By Grand Central Station I Sat Down and Wept

Following hot on the heels of Mumbo Jumbo, the next entry on the list of “books I feel like should have been on my literary curriculum but never were” is By Grand Central Station I Sat Down and Wept, Elizabeth Smart’s intense…novella? multi-part prose poem?…regarding her long-term affair with poet George Barker. Did I know that when I grabbed it at random off the library shelf? Absolutely not. Did I think for a minute that the Elizabeth Smart of my own growing-up had written a novel with a title off a prog rock album? Shamefully, yes, but I was disabused of this notion as soon as I read the back of the book. Considering its light weight and my impending vacation, I figured this was a good contender for a back up English book to have with me and checked it out alongside Ali Smith’s Summer.

The comparison that immediately springs to mind is Requiem över en förlorad stad and Cold Nights of Childhood. We have a nameless woman wandering through the locations of her own memories, though the narrator seems more chronologically bound in Grand Central Station than in either of the other two. While highly surreal throughout, you can still trace a narrative thread that begins with meeting Barker in person, continues through the consummated affair and subsequent periods of separation until it ends sometime after the birth of the narrator’s child, all of which is rendered in evocative and startling metaphor. This will undoubtedly be a re-read for me at some point in the near future, though with my own copy that I can safely mark up and read at my leisure.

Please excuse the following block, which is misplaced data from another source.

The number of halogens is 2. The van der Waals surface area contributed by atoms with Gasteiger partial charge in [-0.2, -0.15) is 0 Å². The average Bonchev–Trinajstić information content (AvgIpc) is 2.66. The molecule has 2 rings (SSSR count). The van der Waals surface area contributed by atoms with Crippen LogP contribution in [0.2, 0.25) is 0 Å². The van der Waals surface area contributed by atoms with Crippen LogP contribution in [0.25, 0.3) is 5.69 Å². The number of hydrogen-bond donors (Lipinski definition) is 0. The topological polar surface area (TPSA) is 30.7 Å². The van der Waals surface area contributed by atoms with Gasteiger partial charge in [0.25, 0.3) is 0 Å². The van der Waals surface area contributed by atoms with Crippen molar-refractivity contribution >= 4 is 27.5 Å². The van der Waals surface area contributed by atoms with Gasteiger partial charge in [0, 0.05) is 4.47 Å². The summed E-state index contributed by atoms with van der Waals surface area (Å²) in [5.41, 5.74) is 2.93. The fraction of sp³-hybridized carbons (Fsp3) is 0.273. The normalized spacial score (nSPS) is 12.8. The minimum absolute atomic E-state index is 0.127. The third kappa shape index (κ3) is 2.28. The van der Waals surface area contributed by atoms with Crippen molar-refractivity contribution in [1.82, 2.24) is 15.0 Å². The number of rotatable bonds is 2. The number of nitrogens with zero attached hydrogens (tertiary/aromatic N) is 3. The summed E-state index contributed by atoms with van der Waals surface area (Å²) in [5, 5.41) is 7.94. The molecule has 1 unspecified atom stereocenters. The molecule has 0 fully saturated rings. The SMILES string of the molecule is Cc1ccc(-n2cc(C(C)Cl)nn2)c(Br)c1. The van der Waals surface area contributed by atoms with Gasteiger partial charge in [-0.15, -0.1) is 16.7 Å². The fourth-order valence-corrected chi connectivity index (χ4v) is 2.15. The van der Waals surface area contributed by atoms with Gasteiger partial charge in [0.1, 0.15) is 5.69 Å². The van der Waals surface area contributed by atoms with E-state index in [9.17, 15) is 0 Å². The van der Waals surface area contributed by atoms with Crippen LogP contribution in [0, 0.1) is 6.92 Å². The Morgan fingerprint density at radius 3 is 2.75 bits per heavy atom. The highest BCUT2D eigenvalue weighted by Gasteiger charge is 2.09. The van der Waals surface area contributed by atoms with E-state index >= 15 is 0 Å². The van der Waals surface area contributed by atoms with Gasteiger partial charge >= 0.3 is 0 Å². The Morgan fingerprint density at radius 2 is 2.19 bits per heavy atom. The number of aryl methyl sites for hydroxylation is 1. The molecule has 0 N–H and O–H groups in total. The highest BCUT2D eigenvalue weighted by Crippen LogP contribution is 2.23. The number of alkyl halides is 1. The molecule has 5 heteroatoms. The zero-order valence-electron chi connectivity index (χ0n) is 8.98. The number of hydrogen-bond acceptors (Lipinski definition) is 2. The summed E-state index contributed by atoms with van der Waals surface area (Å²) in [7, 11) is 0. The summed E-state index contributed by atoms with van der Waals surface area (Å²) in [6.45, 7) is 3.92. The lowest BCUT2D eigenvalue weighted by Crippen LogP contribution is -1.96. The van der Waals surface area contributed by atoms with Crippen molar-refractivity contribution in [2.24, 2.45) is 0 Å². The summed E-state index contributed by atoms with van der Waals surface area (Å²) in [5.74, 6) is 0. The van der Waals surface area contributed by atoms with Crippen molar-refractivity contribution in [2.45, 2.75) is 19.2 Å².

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Stockholm-based translator and copyeditor of American extraction.

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